Spending a semester working with Mickey Mouse — or being Mickey Mouse — will be among the options when the Disney College Program recruits student interns on campus March 29.
The program gives students the opportunity to live, learn and earn in a unique environment, said Jill Sodowsky, a Disney college campus representative who once served as a Disney intern.
The program is offered at the Disneyland Resort in Anaheim, Calif., and at the Walt Disney World Resort near Orlando, Fla.
Currently an OCCC student, Sodowsky will provide an e-presentation from noon to 1 p.m. Tuesday, March 29, in the College Union Oklahoma Room to discuss the opportunities the Disney programs have to offer.
The program is open to all college students at least 18 years of age, regardless of major or academic level.
Sodowsky said all majors would find career options and training at Disney.
“If students choose to do the internship, they can stand out,” said Debra Vaughn, Student Employment and Career Services director.
Today, the national unemployment rate is at 9 percent, meaninhg five people are applying for just one job,Vaughn said. She said a Disney internship can give an applicant the edge.
While living at the resort, students would be able to choose from one of the three different fully-furnished apartments, Sodowsky said. Transportation also is offered as one of the many amenities.
The American Council of Education, or ACE, has granted official collegiate credit for a variety of classes that are not major-specific, she said. So students could potentially earn up to six hours of credit per semester.
“Students should check with a career services adviser to determine whether their institution will offer credit for participation,” said Lindsay Broadhurst, Disney Media Contact.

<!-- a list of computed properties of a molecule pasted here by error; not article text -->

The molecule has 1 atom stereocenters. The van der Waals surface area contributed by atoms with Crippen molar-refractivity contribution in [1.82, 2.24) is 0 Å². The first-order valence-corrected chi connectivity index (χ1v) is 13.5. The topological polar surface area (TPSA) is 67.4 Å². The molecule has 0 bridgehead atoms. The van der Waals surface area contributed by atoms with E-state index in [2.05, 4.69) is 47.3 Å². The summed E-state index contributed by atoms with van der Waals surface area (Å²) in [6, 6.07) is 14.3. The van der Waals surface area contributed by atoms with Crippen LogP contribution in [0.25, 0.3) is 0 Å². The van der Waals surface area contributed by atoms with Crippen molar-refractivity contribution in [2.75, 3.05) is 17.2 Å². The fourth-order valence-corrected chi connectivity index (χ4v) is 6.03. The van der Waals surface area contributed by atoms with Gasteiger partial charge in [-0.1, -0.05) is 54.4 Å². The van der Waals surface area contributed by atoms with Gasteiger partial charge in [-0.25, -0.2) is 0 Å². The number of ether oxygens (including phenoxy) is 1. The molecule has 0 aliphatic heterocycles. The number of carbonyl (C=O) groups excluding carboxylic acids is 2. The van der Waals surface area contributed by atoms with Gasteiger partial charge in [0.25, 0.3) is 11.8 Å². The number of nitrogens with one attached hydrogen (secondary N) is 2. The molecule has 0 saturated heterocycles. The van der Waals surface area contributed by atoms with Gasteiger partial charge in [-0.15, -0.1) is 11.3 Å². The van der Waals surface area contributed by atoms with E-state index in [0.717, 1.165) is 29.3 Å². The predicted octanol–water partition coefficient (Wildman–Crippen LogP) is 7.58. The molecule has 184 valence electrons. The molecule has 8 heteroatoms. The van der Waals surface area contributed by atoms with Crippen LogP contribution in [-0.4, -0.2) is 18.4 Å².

The classes offered as part of the internship include hands-on learning, Sodowsky said.
Seminars are held on topics from organizational skills to public speaking and professionalism.
“The reason I came to Disney was to take productive time off from college and find myself,” Sodowsky said.
“I wasn’t really sure of what I wanted to do after taking my basics so I enrolled in the fall ’09 and spring ’10 internships.
“I loved my classes at Disney. They were absolutely wonderful because they helped me figure out what I was good at and really wanted to do.”
Before accepting the Disney internship, Sodowsky said, she had changed her major from nursing to business but still wasn’t settled with her decision. Now she is happily pursuing a degree in public relations.
The resorts also offer interns a wide variety of roles to play, including food and beverage, hospitality, lifeguarding, merchandizing, animal kingdom and much more.
“Whatever you’re looking for, they’ve got it,” Sodowsky said.
Most of the time Disney hires from within, she said, and offers many opportunities to move up in the company.
The vice president of Epcot Center actually started out with this same college internship.
“The leaders at the resort are always there to help you,” Sodowsky said. “They are extremely invested in the company and you, and they are always willing to provide the opportunity to network with the head honchos of the company.”
For more information, contact Vaughn at firstname.lastname@example.org.